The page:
Edward Entwistle of Entwistle Hall, Entwistle, Lancashire, died 8th July 1545. His eldest son Edmund was the genesis of the Foxholes branch of the family. Baines in his History of Lancashire, Vol 3 writes,
“…Edmund Entwisle, was living at Levensgreave, near Whitworth, in 1535, and his heir, Richard Entwisle, of Foxholes, who married a daughter of Arthur Asheton, of Clegg, was styled “of Sydhall, gent,” in 1581, and “of Foxholes” in 1594, in which year he was steward of the manor of Rochdale.”
“Richard Entwisle, the eldest son of Richard, who died about the year 1645, married Grace, daughter of Robert Chadwick, of Healey, and was father of John Entwisle, living in 1665, and then aged 32, who married Dorothy, daughter of Robert Holt, of Castleton and Stubley, and by her hand, in addition to Richard of Foxholes, his heir, Bertin Entwisle, of Wigan, Vice-Chancellor of the Duchy of Lancaster, and Edmund Entwisle, D.D., Dean of Chester.”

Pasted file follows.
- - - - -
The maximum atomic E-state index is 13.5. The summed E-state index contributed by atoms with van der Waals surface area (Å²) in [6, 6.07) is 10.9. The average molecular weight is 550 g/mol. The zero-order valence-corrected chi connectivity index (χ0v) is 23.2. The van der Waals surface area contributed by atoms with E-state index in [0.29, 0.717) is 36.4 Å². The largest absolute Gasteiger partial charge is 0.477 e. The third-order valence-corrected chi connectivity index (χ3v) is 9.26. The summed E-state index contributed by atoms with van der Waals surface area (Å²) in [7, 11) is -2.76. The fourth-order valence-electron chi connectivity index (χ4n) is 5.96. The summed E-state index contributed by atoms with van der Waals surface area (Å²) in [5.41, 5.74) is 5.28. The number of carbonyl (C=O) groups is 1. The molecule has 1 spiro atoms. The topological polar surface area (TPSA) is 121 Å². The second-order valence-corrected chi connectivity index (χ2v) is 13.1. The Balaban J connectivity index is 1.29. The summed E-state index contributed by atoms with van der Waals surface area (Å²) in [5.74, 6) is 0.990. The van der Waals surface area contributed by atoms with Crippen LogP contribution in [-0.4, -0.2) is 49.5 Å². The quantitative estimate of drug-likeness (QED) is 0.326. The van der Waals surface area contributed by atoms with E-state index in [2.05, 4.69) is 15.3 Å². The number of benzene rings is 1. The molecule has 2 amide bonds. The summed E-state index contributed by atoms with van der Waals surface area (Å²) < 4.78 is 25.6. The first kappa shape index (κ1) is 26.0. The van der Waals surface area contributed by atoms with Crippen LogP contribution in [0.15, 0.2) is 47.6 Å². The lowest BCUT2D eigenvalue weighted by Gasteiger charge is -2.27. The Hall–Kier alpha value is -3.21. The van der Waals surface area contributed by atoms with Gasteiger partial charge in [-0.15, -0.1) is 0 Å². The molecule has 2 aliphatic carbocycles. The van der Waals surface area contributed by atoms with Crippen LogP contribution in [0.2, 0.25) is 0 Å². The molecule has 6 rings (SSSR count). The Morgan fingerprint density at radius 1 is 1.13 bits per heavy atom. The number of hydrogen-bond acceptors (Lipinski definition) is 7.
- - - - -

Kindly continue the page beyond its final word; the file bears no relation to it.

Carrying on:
“…Foxholes was built by Edmund Entwisle soon after the reformation, and for upwards of two centuries afforded an interesting specimen of the Elizabethan style of architecture; but, in the year 1793 it was displaced by the present house, erected by John Entwisle, Esq., who served the office of high sheriff of the county palatine of Lancaster in 1798. He was great-grandfather of John Bertin Norreys Entwisle, the present proprietor of Foxholes, Castleton Hall, Schofiled Hall, Hamer Hall, and Haworth Hall.”
[Robert Entwistle of Foxholes purchased these estates from Edward Buckley in 1786 for the sum of £14,200]
There is a substantial memorial to Entwisle members of the Foxholes branch in Rochdale Parish Church. Rochdale, now one of the 10 towns in the Greater Manchester conurbation, is located in East Lancashire some 10 miles north-east of Manchester city centre – so named as being in the dale of the River Roche.
Subsequent research has revealed more about another member of this branch of the family: Hugh Robert Entwistle. On the Trafalgar Roll (compiled from awards lists): Hugh Entwistle, Able Seaman, Ship: Bellerphon, 74 guns, Capt. John Cooke with 27 crew killed at Trafalgar; 123 injured. The Bellerophon fought at the Battles of the Glorious 1st of June, The Nile and Trafalgar – see the link to ‘Hugh Robert Entwistle and the “Bellerophon”
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